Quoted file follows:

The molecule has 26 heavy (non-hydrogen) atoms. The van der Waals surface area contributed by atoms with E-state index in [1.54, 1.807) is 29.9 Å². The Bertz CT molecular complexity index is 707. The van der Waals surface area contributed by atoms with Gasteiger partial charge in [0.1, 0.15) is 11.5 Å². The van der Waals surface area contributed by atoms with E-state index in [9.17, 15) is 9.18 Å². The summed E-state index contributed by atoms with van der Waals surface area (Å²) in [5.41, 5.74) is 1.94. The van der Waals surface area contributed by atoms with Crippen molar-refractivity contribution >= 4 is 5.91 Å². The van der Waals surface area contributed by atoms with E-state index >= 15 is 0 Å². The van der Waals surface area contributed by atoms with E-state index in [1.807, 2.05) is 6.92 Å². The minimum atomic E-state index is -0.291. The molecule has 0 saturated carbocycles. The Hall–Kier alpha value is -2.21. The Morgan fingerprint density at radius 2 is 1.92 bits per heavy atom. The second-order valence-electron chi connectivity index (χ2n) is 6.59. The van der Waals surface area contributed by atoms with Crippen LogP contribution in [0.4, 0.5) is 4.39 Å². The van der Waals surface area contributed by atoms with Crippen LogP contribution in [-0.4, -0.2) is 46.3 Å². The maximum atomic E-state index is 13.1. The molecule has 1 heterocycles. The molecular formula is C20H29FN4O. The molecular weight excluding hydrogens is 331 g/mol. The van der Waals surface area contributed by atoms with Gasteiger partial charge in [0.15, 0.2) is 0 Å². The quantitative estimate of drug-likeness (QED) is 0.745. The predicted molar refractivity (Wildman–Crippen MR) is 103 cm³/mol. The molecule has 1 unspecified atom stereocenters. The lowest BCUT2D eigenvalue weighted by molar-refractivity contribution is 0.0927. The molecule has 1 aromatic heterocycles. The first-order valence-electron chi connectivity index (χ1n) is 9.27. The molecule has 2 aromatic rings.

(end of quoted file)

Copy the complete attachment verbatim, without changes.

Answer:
The molecule has 26 heavy (non-hydrogen) atoms. The van der Waals surface area contributed by atoms with E-state index in [1.54, 1.807) is 29.9 Å². The Bertz CT molecular complexity index is 707. The van der Waals surface area contributed by atoms with Gasteiger partial charge in [0.1, 0.15) is 11.5 Å². The van der Waals surface area contributed by atoms with E-state index in [9.17, 15) is 9.18 Å². The summed E-state index contributed by atoms with van der Waals surface area (Å²) in [5.41, 5.74) is 1.94. The van der Waals surface area contributed by atoms with Crippen molar-refractivity contribution >= 4 is 5.91 Å². The van der Waals surface area contributed by atoms with E-state index >= 15 is 0 Å². The van der Waals surface area contributed by atoms with E-state index in [1.807, 2.05) is 6.92 Å². The minimum atomic E-state index is -0.291. The molecule has 0 saturated carbocycles. The Hall–Kier alpha value is -2.21. The Morgan fingerprint density at radius 2 is 1.92 bits per heavy atom. The second-order valence-electron chi connectivity index (χ2n) is 6.59. The van der Waals surface area contributed by atoms with Crippen LogP contribution in [0.4, 0.5) is 4.39 Å². The van der Waals surface area contributed by atoms with Crippen LogP contribution in [-0.4, -0.2) is 46.3 Å². The maximum atomic E-state index is 13.1. The molecule has 1 heterocycles. The molecular formula is C20H29FN4O. The molecular weight excluding hydrogens is 331 g/mol. The van der Waals surface area contributed by atoms with Gasteiger partial charge in [0.15, 0.2) is 0 Å². The quantitative estimate of drug-likeness (QED) is 0.745. The predicted molar refractivity (Wildman–Crippen MR) is 103 cm³/mol. The molecule has 1 unspecified atom stereocenters. The lowest BCUT2D eigenvalue weighted by molar-refractivity contribution is 0.0927. The molecule has 1 aromatic heterocycles. The first-order valence-electron chi connectivity index (χ1n) is 9.27. The molecule has 2 aromatic rings.